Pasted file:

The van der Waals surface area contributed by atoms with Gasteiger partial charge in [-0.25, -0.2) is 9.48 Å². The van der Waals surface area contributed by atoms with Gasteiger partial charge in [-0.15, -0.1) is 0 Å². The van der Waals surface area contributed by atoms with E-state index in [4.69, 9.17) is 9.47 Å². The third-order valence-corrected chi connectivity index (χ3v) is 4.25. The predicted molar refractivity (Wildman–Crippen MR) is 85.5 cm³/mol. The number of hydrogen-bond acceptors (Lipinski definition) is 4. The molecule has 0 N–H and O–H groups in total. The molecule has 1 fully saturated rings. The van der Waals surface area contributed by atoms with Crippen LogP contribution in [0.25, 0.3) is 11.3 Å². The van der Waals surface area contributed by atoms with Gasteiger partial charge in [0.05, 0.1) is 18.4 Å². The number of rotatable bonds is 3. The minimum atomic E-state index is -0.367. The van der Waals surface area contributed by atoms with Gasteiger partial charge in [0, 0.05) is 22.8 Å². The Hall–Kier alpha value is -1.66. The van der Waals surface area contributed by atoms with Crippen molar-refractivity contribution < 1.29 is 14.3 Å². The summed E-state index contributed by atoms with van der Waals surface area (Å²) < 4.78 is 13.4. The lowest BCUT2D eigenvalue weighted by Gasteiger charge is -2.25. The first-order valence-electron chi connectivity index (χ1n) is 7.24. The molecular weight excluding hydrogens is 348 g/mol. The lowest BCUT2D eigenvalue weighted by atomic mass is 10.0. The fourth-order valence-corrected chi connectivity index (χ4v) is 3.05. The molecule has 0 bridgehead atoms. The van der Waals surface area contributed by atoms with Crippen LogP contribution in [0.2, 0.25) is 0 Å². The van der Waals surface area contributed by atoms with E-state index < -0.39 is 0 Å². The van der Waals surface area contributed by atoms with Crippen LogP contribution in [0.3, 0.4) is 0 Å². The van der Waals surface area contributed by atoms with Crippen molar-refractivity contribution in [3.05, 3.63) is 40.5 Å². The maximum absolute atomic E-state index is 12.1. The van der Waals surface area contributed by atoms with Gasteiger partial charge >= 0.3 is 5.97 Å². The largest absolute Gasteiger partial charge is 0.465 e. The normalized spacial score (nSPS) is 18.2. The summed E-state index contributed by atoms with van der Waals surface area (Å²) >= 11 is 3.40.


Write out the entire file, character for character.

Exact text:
The van der Waals surface area contributed by atoms with Gasteiger partial charge in [-0.25, -0.2) is 9.48 Å². The van der Waals surface area contributed by atoms with Gasteiger partial charge in [-0.15, -0.1) is 0 Å². The van der Waals surface area contributed by atoms with E-state index in [4.69, 9.17) is 9.47 Å². The third-order valence-corrected chi connectivity index (χ3v) is 4.25. The predicted molar refractivity (Wildman–Crippen MR) is 85.5 cm³/mol. The number of hydrogen-bond acceptors (Lipinski definition) is 4. The molecule has 0 N–H and O–H groups in total. The molecule has 1 fully saturated rings. The van der Waals surface area contributed by atoms with Crippen LogP contribution in [0.25, 0.3) is 11.3 Å². The van der Waals surface area contributed by atoms with Gasteiger partial charge in [0.05, 0.1) is 18.4 Å². The number of rotatable bonds is 3. The minimum atomic E-state index is -0.367. The van der Waals surface area contributed by atoms with Gasteiger partial charge in [0, 0.05) is 22.8 Å². The Hall–Kier alpha value is -1.66. The van der Waals surface area contributed by atoms with Crippen molar-refractivity contribution < 1.29 is 14.3 Å². The summed E-state index contributed by atoms with van der Waals surface area (Å²) < 4.78 is 13.4. The lowest BCUT2D eigenvalue weighted by Gasteiger charge is -2.25. The first-order valence-electron chi connectivity index (χ1n) is 7.24. The molecular weight excluding hydrogens is 348 g/mol. The lowest BCUT2D eigenvalue weighted by atomic mass is 10.0. The fourth-order valence-corrected chi connectivity index (χ4v) is 3.05. The molecule has 0 bridgehead atoms. The van der Waals surface area contributed by atoms with Crippen LogP contribution in [0.2, 0.25) is 0 Å². The van der Waals surface area contributed by atoms with E-state index < -0.39 is 0 Å². The van der Waals surface area contributed by atoms with Crippen LogP contribution in [0.3, 0.4) is 0 Å². The van der Waals surface area contributed by atoms with Crippen molar-refractivity contribution in [3.05, 3.63) is 40.5 Å². The maximum absolute atomic E-state index is 12.1. The van der Waals surface area contributed by atoms with Gasteiger partial charge >= 0.3 is 5.97 Å². The largest absolute Gasteiger partial charge is 0.465 e. The normalized spacial score (nSPS) is 18.2. The summed E-state index contributed by atoms with van der Waals surface area (Å²) >= 11 is 3.40.